Coming together for sacredness for Domestic Violence Awareness Month


DURANGO, Colo. – After weeks of exciting activities during Domestic Violence Awareness Month in October, Our Sister’s Keeper Coalition concluded it with the first Wellness and the Sacred Woman Summit Nov. 7 and 8. The sound of drums and chants could be heard at Fort Lewis College’s (FLC) College Union Building Ballroom, a symbol of healing and blessings with the coming together.

The Summit was hosted by Our Sister’s Keeper Coalition (OSKC), a non-profit tribal coalition that assists survivors of domestic violence and sexual assault, developed out of Ignacio, and the FLC Native American Center (NAC).

The theme “Succeeding in an Oppressive Community through Wellness and Reconciliation” provided participants with valuable information on issues affecting women today, especially American Indian women since the arrival of European settlers, in turn, impacting a way of traditional way of life and the sacredness of women within the family and community roles.

Fort Lewis College’s President Brad Bartel along with Yvonne Bilinski, Director of the NAC, opened up the Summit with concerns of providing better safety and procedures for Native students, due to the rising numbers of students attending each year, which consists of 20 percent of the college’s student population.

Next, Small Axe Small Steps (SASS), a student formed organization at FLC presented a film called “Honouring Our Voices” (1993) produced by the Native Counseling Services of Alberta, the movie was about a group of Native women who experienced domestic violence, and family violence. This film depicts their decisions on how these women overcame violence and ended the silence on abuse. Native women experience one of the highest amounts of violence at two times the national rate. Women victims are at the top of the list of domestic violence and sexual assault crimes.

The following day, two key speakers, Peggy Bird, an attorney/consultant/human rights activist of Santo Domingo Pueblo, N.M., and Diane Millich, executive director of Our Sister’s Keeper Coalition, each gave a presentation concerning the violence affecting Native women, as well as, solutions for these issues.

Bird spoke out on community accountability, which would include each and every person’s involvement through change – working together towards balance, equality and respect for all life.

“Creating laws and enforcing laws to protect women from violence creates peace in our communities,” Bird said.

Millich brought to light the Violence Against Women’s Act Tribal Provision, Title IX, which will provide legal protection for American Indian women on tribal reservations. This provision will strengthen tribal governmental procedures and make the laws more punitive when responding to domestic violence and sexual assault on native lands. Furthermore, the provision authorizes a national tribal sex offender and protection order registry on tribal lands.

Four forums were presented during the event. These forums included:

1.) Men’s Perspective on “Our Responsibilities as Partners, Fathers, Uncles, Brothers, and Sons” by Chris Jocks, Ray Vigil, Terry Gasdia, Shannon Brown, Michael Joseph, Robert Ortiz and Jason Hotchkiss,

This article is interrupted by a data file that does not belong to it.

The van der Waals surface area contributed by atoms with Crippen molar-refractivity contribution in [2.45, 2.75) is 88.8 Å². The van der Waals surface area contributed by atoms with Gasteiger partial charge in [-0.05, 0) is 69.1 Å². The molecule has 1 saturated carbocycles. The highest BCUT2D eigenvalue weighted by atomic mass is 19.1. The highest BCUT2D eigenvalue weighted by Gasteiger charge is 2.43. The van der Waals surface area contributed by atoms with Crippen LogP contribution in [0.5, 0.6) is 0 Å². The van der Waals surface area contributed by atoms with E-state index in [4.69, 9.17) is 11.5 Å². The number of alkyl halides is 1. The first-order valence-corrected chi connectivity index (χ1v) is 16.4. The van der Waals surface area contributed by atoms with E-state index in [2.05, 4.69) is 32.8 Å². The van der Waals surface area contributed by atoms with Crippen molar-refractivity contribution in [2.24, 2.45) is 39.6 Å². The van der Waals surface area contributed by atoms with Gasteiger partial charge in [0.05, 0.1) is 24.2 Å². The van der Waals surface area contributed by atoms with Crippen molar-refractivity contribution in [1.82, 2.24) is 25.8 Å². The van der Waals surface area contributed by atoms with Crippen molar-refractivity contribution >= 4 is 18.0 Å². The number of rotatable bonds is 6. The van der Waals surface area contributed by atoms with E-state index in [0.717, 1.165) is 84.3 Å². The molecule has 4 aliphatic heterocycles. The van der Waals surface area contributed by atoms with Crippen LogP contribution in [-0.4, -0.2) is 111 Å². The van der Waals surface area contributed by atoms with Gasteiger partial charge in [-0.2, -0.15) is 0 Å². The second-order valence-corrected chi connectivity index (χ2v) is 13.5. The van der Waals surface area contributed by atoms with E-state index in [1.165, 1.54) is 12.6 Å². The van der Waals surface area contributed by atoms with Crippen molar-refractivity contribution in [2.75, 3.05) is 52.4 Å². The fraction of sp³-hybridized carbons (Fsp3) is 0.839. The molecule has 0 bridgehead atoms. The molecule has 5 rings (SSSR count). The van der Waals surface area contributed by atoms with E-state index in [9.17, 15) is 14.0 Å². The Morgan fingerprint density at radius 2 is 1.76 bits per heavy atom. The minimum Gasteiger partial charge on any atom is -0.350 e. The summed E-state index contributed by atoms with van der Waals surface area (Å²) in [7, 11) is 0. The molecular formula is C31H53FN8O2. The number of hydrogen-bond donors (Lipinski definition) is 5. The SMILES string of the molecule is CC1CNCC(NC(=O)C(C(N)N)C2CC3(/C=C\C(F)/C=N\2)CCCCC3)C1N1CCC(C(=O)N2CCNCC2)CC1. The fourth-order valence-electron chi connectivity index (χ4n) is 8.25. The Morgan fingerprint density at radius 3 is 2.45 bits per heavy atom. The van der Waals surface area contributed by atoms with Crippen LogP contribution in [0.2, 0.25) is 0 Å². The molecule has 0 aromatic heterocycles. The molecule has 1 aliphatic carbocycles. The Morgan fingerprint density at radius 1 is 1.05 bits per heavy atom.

2) Holistic Wellness on “A Journey to your Essence” by Della Romero,

3) Anti-Oppression Work on “Woman Making Change through Community Awareness” by Karen Nakayama and Melva Romero,

4) Diversity Panel on “Surviving Oppression through Wellness and Reconciliation” by Colleen Vigil, Lisa Dyson, Caryn Hacker, Michelle Olguin, Kayla Hatch Paddock and Bernice Gonzales.

The “Men’s Perspective” forum was the most popular.

“It was very informational. I enjoyed the men’s perspective. A lot of these men have experienced domestic violence in their lives,” Arlene Millich said, a board member for OSKC.

Boyd Lopez, a spiritual leader of Towaoc, Colo., was also present to pray and bless the Summit. Because of the sensitivity of the different subjects presented, counselors were on hand for individuals, who needed these services.

Organization and service providers attended the Summit from nearby and far off towns and counties within Colorado. Others came from as far as New Mexico, Arizona, California and Oklahoma, many of whom have never been to this part of the country.

“I really like being here at the summit. I hope to take back what I’ve learned here so that I can help the Native and Hispanic population,” said Stephanie Kelly, outreach coordinator for Tu Casa, a sexual assault and domestic violence service provider from Alamosa, Colo.

Throughout the event, each person was able to get their picture taken and placed onto the walls. People had the chance to write something good about a person, whether they knew them or not. This activity was done so that each person could continue the healing process through affirmations and empowerment.

In addition, Michael Joseph, a substance abuse counselor for Peaceful Spirit, presented a group activity “Emotional Healing through Grandfather Rocks” each person took a rock so that they could speak to the rock without any disclosure to anyone else. Instead, the rock stood as a model for continual healing. Soon afterwards, Lopez prayed over the rocks so that the process of healing could begin – at which time the rocks were returned to the earth.

Lopez concluded the final ceremony, while attendees stood together hand and hand for the well-being of all who were there and the renewal of each generation that has experienced the devastating effects of violence.

The summit stood as the start of new beginnings.

For more information on Our Sister’s Keeper Coalition, call (970) 259-2519, or the hotline at (970) 247-7888.